Background Elective MRI scans require a child to stay still, which is often achieved with either oral sedation or a general anaesthetic in a young child or those with cognitive or behavioural difficulties.
There is limited provision for use of general anaesthetic for elective MRIs within our DGH and majority of elective neuroimaging is done using oral sedation. The local protocol uses combination of Alimemazine Tartrate and Chloral Hydrate to achieve sedation in young children.
Objectives A service review was undertaken to assess effectiveness of oral sedation, complications and achievement of high quality MRI images.
Methods Elective appointments at paediatric day unit were evaluated retrospectively for 12 months from March 2019 to February 2020 (before the Covid-19 pandemic affected local services).
Data was analysed for 64 patients from electronic health records to look for effectiveness of sedation and outcomes.
Data was not evaluated for 8 children who were not brought for their appointment, 1 child who was not adequately fasted and 3 children who attended late so missed their MRI slot.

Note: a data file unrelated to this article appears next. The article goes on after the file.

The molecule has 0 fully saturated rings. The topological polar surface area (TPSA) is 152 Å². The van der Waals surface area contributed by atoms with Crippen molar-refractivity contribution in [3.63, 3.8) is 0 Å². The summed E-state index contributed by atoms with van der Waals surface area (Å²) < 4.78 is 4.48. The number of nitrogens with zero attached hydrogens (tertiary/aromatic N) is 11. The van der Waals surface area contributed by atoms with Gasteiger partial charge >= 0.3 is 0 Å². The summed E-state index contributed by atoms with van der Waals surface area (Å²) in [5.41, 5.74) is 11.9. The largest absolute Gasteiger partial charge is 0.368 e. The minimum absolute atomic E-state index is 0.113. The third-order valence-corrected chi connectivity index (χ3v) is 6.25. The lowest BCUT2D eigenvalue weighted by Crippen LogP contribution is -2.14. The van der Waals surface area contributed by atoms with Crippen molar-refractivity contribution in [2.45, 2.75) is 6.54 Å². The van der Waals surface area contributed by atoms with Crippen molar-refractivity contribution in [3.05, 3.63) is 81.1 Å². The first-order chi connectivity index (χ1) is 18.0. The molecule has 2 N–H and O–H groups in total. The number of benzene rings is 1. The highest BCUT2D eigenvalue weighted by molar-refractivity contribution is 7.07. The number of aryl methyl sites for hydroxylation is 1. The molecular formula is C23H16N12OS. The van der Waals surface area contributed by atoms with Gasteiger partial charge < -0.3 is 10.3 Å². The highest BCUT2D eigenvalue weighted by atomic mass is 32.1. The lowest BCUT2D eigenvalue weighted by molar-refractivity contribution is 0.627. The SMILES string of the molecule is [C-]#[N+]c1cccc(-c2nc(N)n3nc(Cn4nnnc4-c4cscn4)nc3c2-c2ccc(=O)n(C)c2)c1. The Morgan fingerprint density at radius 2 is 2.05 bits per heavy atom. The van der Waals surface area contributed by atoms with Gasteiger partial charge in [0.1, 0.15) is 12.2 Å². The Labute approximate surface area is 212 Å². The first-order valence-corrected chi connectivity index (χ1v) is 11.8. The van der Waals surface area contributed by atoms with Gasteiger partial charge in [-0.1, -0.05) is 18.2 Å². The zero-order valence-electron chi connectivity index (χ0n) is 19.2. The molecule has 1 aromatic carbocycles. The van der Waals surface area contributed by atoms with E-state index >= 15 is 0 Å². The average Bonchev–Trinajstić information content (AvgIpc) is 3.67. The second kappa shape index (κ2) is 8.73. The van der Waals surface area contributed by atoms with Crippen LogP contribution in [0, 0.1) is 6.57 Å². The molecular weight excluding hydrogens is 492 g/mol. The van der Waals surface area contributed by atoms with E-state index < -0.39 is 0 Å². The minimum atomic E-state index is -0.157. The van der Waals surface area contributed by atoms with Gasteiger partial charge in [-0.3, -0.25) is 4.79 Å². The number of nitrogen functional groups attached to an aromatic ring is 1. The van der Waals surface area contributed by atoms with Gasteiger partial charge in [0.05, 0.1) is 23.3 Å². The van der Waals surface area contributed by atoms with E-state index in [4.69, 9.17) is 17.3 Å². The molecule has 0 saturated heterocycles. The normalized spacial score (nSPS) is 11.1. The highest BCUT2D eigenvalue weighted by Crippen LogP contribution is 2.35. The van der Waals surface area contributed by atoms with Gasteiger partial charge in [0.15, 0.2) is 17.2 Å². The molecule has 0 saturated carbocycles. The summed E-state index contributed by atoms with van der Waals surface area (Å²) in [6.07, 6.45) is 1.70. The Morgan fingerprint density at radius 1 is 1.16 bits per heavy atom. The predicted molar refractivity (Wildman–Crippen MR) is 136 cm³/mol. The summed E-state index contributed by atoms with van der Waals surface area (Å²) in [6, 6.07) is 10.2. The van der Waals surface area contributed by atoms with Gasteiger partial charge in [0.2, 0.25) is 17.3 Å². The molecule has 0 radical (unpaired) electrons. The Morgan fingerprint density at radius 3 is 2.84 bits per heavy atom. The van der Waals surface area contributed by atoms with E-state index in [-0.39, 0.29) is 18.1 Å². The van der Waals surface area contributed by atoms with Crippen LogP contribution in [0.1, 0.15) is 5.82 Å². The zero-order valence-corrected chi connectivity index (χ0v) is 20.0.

Majority (80%) of planned imaging was for Brain relating to epilepsy or other neurodevelopmental disorders; other scans were booked for spine, ears or hips.
Results 67.2% children were successfully sedated and completed MRI scans (43/64).
Failure of sedation was 44% in older children (11/25) compared to 25.6% of those under 4 years age (10/39).
2 children vomited and 1 refused the oral medication.
18 children were not adequately sedated, of which 12 were re-booked for imaging with oral sedation and others booked for MRI under general anaesthetic.
2 patients also received oral Midazolam, of which 1 achieved successful MRI.
18.6% of MRIs (8/43) were reported as poor quality or had movement artefacts, suggesting achievement of good quality imaging in 54.6% planned elective MRIs (35/64).
There were no major complications but 2 children had low oxygen saturations related to deep sedation during scan; of which 1 child was kept overnight due to desaturations.
Conclusions Oral sedation using combination of Alimemazine Tartrate and Chloral Hydrate is safe within district general hospitals where provision of general anaesthetic is limited.
The partially successful sedation is also reported by other centres, leading to poor utilisation of MRI slots.
Inadequate sedation further impacts the quality of neuro-imaging affecting diagnostic yield in potentially significant underlying neurodevelopmental disorders.
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